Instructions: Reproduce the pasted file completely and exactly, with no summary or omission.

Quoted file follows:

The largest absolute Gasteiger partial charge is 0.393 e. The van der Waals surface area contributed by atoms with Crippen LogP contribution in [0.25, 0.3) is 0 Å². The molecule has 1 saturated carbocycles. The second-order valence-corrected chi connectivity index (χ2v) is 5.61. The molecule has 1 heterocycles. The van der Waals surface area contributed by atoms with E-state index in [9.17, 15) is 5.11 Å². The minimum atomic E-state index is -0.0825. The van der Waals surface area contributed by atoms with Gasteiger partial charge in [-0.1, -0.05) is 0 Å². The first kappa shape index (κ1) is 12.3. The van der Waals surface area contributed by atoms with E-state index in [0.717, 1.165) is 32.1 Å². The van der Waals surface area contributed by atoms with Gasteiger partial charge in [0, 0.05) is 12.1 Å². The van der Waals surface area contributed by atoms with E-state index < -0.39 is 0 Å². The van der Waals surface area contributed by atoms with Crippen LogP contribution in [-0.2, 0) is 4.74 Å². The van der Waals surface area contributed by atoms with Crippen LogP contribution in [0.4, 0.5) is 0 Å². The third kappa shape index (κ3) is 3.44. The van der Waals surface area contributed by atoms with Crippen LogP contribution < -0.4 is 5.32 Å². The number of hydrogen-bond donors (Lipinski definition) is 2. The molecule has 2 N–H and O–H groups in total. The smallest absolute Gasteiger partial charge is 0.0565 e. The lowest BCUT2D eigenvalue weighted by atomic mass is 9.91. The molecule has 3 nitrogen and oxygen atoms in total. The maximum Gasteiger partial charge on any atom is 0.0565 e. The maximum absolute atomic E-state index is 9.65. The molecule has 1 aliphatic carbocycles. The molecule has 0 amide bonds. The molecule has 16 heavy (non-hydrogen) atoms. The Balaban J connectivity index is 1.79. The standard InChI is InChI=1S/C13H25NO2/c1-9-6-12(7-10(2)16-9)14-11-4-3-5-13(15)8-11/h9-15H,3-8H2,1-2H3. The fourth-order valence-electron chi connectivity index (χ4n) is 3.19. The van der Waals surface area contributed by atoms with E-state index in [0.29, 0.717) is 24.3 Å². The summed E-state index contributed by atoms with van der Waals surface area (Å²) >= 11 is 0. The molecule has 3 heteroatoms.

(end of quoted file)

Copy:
The largest absolute Gasteiger partial charge is 0.393 e. The van der Waals surface area contributed by atoms with Crippen LogP contribution in [0.25, 0.3) is 0 Å². The molecule has 1 saturated carbocycles. The second-order valence-corrected chi connectivity index (χ2v) is 5.61. The molecule has 1 heterocycles. The van der Waals surface area contributed by atoms with E-state index in [9.17, 15) is 5.11 Å². The minimum atomic E-state index is -0.0825. The van der Waals surface area contributed by atoms with Gasteiger partial charge in [-0.1, -0.05) is 0 Å². The first kappa shape index (κ1) is 12.3. The van der Waals surface area contributed by atoms with E-state index in [0.717, 1.165) is 32.1 Å². The van der Waals surface area contributed by atoms with Gasteiger partial charge in [0, 0.05) is 12.1 Å². The van der Waals surface area contributed by atoms with E-state index < -0.39 is 0 Å². The van der Waals surface area contributed by atoms with Crippen LogP contribution in [-0.2, 0) is 4.74 Å². The van der Waals surface area contributed by atoms with Crippen LogP contribution in [0.4, 0.5) is 0 Å². The third kappa shape index (κ3) is 3.44. The van der Waals surface area contributed by atoms with Crippen LogP contribution < -0.4 is 5.32 Å². The number of hydrogen-bond donors (Lipinski definition) is 2. The molecule has 2 N–H and O–H groups in total. The smallest absolute Gasteiger partial charge is 0.0565 e. The lowest BCUT2D eigenvalue weighted by atomic mass is 9.91. The molecule has 3 nitrogen and oxygen atoms in total. The maximum Gasteiger partial charge on any atom is 0.0565 e. The maximum absolute atomic E-state index is 9.65. The molecule has 1 aliphatic carbocycles. The molecule has 0 amide bonds. The molecule has 16 heavy (non-hydrogen) atoms. The Balaban J connectivity index is 1.79. The standard InChI is InChI=1S/C13H25NO2/c1-9-6-12(7-10(2)16-9)14-11-4-3-5-13(15)8-11/h9-15H,3-8H2,1-2H3. The fourth-order valence-electron chi connectivity index (χ4n) is 3.19. The van der Waals surface area contributed by atoms with E-state index in [0.29, 0.717) is 24.3 Å². The summed E-state index contributed by atoms with van der Waals surface area (Å²) >= 11 is 0. The molecule has 3 heteroatoms.